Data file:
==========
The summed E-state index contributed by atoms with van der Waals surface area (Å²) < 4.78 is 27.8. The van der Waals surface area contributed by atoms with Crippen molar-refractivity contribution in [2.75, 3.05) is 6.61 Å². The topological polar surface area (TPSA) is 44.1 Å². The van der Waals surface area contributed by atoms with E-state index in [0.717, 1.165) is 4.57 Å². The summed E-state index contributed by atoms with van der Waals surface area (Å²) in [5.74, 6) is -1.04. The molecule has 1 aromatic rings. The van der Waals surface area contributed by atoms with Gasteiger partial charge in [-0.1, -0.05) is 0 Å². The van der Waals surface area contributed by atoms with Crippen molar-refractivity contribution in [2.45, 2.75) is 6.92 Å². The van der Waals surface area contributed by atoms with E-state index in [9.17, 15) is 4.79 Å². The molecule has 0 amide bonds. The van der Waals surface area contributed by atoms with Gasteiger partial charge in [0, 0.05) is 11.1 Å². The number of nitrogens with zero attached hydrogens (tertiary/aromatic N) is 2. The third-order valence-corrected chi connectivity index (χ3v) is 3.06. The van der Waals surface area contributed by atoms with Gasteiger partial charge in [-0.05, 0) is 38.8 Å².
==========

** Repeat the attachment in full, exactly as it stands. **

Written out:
The summed E-state index contributed by atoms with van der Waals surface area (Å²) < 4.78 is 27.8. The van der Waals surface area contributed by atoms with Crippen molar-refractivity contribution in [2.75, 3.05) is 6.61 Å². The topological polar surface area (TPSA) is 44.1 Å². The van der Waals surface area contributed by atoms with E-state index in [0.717, 1.165) is 4.57 Å². The summed E-state index contributed by atoms with van der Waals surface area (Å²) in [5.74, 6) is -1.04. The molecule has 1 aromatic rings. The van der Waals surface area contributed by atoms with Gasteiger partial charge in [-0.1, -0.05) is 0 Å². The van der Waals surface area contributed by atoms with Crippen molar-refractivity contribution in [2.45, 2.75) is 6.92 Å². The van der Waals surface area contributed by atoms with E-state index in [9.17, 15) is 4.79 Å². The molecule has 0 amide bonds. The van der Waals surface area contributed by atoms with Gasteiger partial charge in [0, 0.05) is 11.1 Å². The number of nitrogens with zero attached hydrogens (tertiary/aromatic N) is 2. The third-order valence-corrected chi connectivity index (χ3v) is 3.06. The van der Waals surface area contributed by atoms with Gasteiger partial charge in [-0.05, 0) is 38.8 Å².